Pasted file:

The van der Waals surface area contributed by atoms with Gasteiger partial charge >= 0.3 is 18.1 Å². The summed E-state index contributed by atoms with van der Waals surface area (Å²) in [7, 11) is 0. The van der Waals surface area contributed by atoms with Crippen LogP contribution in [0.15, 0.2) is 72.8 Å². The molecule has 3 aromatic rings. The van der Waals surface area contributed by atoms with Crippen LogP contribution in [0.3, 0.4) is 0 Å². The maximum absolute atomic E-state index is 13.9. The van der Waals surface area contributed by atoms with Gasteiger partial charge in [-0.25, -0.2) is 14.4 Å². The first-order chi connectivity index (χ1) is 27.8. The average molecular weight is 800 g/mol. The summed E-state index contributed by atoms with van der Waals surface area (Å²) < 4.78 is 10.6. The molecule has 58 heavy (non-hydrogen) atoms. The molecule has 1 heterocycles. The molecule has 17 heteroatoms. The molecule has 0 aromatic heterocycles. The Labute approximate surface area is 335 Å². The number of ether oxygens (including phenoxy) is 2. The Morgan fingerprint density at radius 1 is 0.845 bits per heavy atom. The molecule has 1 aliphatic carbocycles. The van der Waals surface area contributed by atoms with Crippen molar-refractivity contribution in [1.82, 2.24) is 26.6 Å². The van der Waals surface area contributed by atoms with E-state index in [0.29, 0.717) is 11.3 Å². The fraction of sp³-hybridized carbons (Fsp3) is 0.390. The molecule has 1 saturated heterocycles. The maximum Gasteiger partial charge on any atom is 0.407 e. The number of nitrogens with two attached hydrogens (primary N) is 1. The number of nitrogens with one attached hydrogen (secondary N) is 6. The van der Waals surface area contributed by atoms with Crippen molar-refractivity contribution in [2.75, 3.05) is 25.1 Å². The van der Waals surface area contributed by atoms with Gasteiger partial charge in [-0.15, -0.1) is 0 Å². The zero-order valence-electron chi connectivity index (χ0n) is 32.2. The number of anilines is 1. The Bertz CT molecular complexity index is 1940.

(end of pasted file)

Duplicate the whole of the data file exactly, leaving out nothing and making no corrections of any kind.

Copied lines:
The van der Waals surface area contributed by atoms with Gasteiger partial charge >= 0.3 is 18.1 Å². The summed E-state index contributed by atoms with van der Waals surface area (Å²) in [7, 11) is 0. The van der Waals surface area contributed by atoms with Crippen LogP contribution in [0.15, 0.2) is 72.8 Å². The molecule has 3 aromatic rings. The van der Waals surface area contributed by atoms with Crippen LogP contribution in [0.3, 0.4) is 0 Å². The maximum absolute atomic E-state index is 13.9. The van der Waals surface area contributed by atoms with Gasteiger partial charge in [-0.25, -0.2) is 14.4 Å². The first-order chi connectivity index (χ1) is 27.8. The average molecular weight is 800 g/mol. The summed E-state index contributed by atoms with van der Waals surface area (Å²) < 4.78 is 10.6. The molecule has 58 heavy (non-hydrogen) atoms. The molecule has 1 heterocycles. The molecule has 17 heteroatoms. The molecule has 0 aromatic heterocycles. The Labute approximate surface area is 335 Å². The number of ether oxygens (including phenoxy) is 2. The Morgan fingerprint density at radius 1 is 0.845 bits per heavy atom. The molecule has 1 aliphatic carbocycles. The van der Waals surface area contributed by atoms with Crippen molar-refractivity contribution in [1.82, 2.24) is 26.6 Å². The van der Waals surface area contributed by atoms with E-state index in [0.29, 0.717) is 11.3 Å². The fraction of sp³-hybridized carbons (Fsp3) is 0.390. The molecule has 1 saturated heterocycles. The maximum Gasteiger partial charge on any atom is 0.407 e. The number of nitrogens with two attached hydrogens (primary N) is 1. The number of nitrogens with one attached hydrogen (secondary N) is 6. The van der Waals surface area contributed by atoms with Crippen molar-refractivity contribution in [2.75, 3.05) is 25.1 Å². The van der Waals surface area contributed by atoms with Gasteiger partial charge in [-0.15, -0.1) is 0 Å². The zero-order valence-electron chi connectivity index (χ0n) is 32.2. The number of anilines is 1. The Bertz CT molecular complexity index is 1940.